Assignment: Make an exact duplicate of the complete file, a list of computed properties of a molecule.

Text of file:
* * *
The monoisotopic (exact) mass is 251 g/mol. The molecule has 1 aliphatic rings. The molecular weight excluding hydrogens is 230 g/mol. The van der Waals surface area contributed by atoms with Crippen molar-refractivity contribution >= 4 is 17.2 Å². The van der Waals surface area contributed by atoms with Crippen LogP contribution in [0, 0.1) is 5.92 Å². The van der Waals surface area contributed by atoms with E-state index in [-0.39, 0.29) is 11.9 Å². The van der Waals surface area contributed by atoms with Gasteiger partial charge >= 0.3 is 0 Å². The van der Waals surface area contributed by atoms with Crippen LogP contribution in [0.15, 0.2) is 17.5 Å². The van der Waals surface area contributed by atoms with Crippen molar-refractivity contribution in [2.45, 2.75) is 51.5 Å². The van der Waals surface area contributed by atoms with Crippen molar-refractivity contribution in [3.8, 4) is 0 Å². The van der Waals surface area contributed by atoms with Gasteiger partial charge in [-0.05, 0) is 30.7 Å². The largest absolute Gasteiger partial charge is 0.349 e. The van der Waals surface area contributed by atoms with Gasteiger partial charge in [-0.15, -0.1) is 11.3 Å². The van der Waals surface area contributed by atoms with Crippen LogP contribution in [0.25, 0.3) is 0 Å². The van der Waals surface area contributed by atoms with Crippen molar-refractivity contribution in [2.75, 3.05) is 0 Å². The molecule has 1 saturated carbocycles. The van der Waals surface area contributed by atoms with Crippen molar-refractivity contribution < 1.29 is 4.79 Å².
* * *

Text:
The monoisotopic (exact) mass is 251 g/mol. The molecule has 1 aliphatic rings. The molecular weight excluding hydrogens is 230 g/mol. The van der Waals surface area contributed by atoms with Crippen molar-refractivity contribution >= 4 is 17.2 Å². The van der Waals surface area contributed by atoms with Crippen LogP contribution in [0, 0.1) is 5.92 Å². The van der Waals surface area contributed by atoms with E-state index in [-0.39, 0.29) is 11.9 Å². The van der Waals surface area contributed by atoms with Gasteiger partial charge >= 0.3 is 0 Å². The van der Waals surface area contributed by atoms with Crippen LogP contribution in [0.15, 0.2) is 17.5 Å². The van der Waals surface area contributed by atoms with Crippen molar-refractivity contribution in [2.45, 2.75) is 51.5 Å². The van der Waals surface area contributed by atoms with Crippen molar-refractivity contribution in [3.8, 4) is 0 Å². The van der Waals surface area contributed by atoms with Gasteiger partial charge in [-0.05, 0) is 30.7 Å². The largest absolute Gasteiger partial charge is 0.349 e. The van der Waals surface area contributed by atoms with Gasteiger partial charge in [-0.15, -0.1) is 11.3 Å². The van der Waals surface area contributed by atoms with Crippen LogP contribution in [0.25, 0.3) is 0 Å². The van der Waals surface area contributed by atoms with Crippen molar-refractivity contribution in [2.75, 3.05) is 0 Å². The molecule has 1 saturated carbocycles. The van der Waals surface area contributed by atoms with Crippen molar-refractivity contribution < 1.29 is 4.79 Å².